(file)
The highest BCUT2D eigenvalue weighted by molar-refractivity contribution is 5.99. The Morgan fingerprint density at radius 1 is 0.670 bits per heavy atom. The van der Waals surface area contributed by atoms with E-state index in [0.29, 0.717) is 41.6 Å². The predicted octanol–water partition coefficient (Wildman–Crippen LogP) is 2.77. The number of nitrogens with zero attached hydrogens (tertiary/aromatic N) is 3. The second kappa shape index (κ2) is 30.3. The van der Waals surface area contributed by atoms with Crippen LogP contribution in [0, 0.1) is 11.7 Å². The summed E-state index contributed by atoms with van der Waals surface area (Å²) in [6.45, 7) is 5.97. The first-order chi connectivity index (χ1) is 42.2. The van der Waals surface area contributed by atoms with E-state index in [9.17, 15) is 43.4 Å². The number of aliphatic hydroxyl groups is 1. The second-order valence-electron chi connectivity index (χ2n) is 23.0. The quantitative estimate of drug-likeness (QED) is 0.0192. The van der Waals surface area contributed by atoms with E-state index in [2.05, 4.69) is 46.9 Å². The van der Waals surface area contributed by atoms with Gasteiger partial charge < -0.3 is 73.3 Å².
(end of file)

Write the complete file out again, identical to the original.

The highest BCUT2D eigenvalue weighted by molar-refractivity contribution is 5.99. The Morgan fingerprint density at radius 1 is 0.670 bits per heavy atom. The van der Waals surface area contributed by atoms with E-state index in [0.29, 0.717) is 41.6 Å². The predicted octanol–water partition coefficient (Wildman–Crippen LogP) is 2.77. The number of nitrogens with zero attached hydrogens (tertiary/aromatic N) is 3. The second kappa shape index (κ2) is 30.3. The van der Waals surface area contributed by atoms with Crippen LogP contribution in [0, 0.1) is 11.7 Å². The summed E-state index contributed by atoms with van der Waals surface area (Å²) in [6.45, 7) is 5.97. The first-order chi connectivity index (χ1) is 42.2. The van der Waals surface area contributed by atoms with E-state index in [9.17, 15) is 43.4 Å². The number of aliphatic hydroxyl groups is 1. The second-order valence-electron chi connectivity index (χ2n) is 23.0. The quantitative estimate of drug-likeness (QED) is 0.0192. The van der Waals surface area contributed by atoms with E-state index in [2.05, 4.69) is 46.9 Å². The van der Waals surface area contributed by atoms with Gasteiger partial charge < -0.3 is 73.3 Å².